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Kenya’s revenue allocation agency shifts gears



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Last week, Kenya’s Commission on Revenue Allocation (CRA) released a new proposal for how to share revenues across the 47 counties.

The first formula revision under the Jane Kiringai-led CRA looks set to take revenue sharing in a new, more transparent direction. We only have a rough sense of what the proposed formula will include.

A small but important change in the formula is presentational; it is now organised around four objectives, which clarify what the formula is aiming to achieve.

These are, to paraphrase, funding services, “balanced development,” incentivising revenue collection, and encouraging prudent use of resources. This acknowledges that revenue sharing is about multiple, complementary, but also competing agendas.

For example, the core purpose of a revenue sharing formula is to ensure that subnational units have enough funding to meet the cost of ongoing services for their population. Thus, a county with 100 children needs more funding for education than one with 20 children.

However, revenue sharing is also about addressing historical inequalities.

When we share revenues across levels of government, we also have to think about incentives. Counties that are investing in revenue collection may decide not to do so if they can get more money from the national government. And they may not use money from the national government as prudently as the money they collect on their own as the former is not “their” money.

Revenue sharing should also address these challenges by encouraging local revenue collection and proper use of funds.

It is important to distinguish these goals because some counties may qualify for more funding on one criteria, but not another. A transparent formula explains its goals, and makes it easier to see how the characteristics of different counties translate into allocations. This is the foundation of social legitimacy.

The biggest shift in the proposed formula is away from the use of population as the main measure of service needs. The current formula uses population as a proxy for service need. This is a reasonable first cut — it does cost more to provide services to 100 people than to 20. However, this does not account for actual service needs. While 100 people need more health services than 20 people, if those 20 people are sicker on average than the 100, then we need to take that into account as well.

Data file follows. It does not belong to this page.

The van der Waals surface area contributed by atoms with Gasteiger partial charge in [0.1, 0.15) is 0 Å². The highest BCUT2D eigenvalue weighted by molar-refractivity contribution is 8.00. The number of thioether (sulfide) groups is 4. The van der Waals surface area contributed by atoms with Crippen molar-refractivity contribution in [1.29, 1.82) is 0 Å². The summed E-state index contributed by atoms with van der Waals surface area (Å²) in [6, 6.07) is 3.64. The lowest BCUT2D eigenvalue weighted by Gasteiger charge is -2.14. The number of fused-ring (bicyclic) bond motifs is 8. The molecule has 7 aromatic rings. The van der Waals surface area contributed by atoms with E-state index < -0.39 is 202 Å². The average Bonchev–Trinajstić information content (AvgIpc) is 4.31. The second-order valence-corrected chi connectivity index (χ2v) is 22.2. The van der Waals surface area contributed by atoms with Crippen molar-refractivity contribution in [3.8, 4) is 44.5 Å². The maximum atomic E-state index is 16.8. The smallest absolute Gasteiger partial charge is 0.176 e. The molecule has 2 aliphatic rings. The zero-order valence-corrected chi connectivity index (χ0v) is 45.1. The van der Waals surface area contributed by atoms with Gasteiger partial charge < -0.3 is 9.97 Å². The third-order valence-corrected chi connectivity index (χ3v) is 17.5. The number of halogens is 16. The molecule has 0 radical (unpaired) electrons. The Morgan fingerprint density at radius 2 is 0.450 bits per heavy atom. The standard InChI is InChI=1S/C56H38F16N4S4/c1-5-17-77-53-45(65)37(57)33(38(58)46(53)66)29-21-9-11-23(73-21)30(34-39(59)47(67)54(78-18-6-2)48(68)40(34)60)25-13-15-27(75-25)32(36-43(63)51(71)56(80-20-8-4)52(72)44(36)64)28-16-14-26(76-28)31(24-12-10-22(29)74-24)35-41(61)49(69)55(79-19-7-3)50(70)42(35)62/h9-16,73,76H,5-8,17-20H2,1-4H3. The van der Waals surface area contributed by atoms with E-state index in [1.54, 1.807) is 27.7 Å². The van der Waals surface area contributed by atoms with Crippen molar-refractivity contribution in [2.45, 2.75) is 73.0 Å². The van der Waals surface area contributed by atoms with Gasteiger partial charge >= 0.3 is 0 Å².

CRA proposes to reduce the crude use of population by more than half, and replace it with measures of service need for health, agriculture, urban services, and water.

Now, the devil is always in the details when it comes to the measures we use in formulas. While including a measure for health is better than a raw measure of population, it is still just a proxy. We cannot have a formula that is so complex it accounts for every conceivable factor driving costs.

On the other hand, some proxy measures are less useful than others. It remains to be seen how health is actually going to be measured.

For agriculture, the measure is “rural population.” This may be an acceptable proxy for the need for extension services (for example), but it may also be possible to do better.

When it comes to revenue collection and fiscal prudence, the proposal is vague. Ideally, we want to give more to counties with lower revenue generating capacity, and to counties that make more of an effort to raise revenue.

Measuring these concepts is challenging, however. Revenue raising efforts should ideally be measured as a percentage change to avoid punishing poor counties that can only increase revenues by small absolute amounts each year, even with considerable effort.

The proposal moves decisively to start reducing the size of the basic equal share (from 26 to 20 per cent). The basic equal share is highly inequitable, as it gives an equal share of resources to large and small population counties. While a small equal share is justified to cover certain services that have the same cost across counties (such as the governor’s salary), it should be circumscribed, as it is in most other countries.

This was one of the major blind spots of the previous commission, and the current CRA deserves credit for taking on this politically contentious issue. Of course, the exact weight that should be given to this, or any parameter, is a matter of debate.

Jason Lakin is head of research at the International Budget Partnership.

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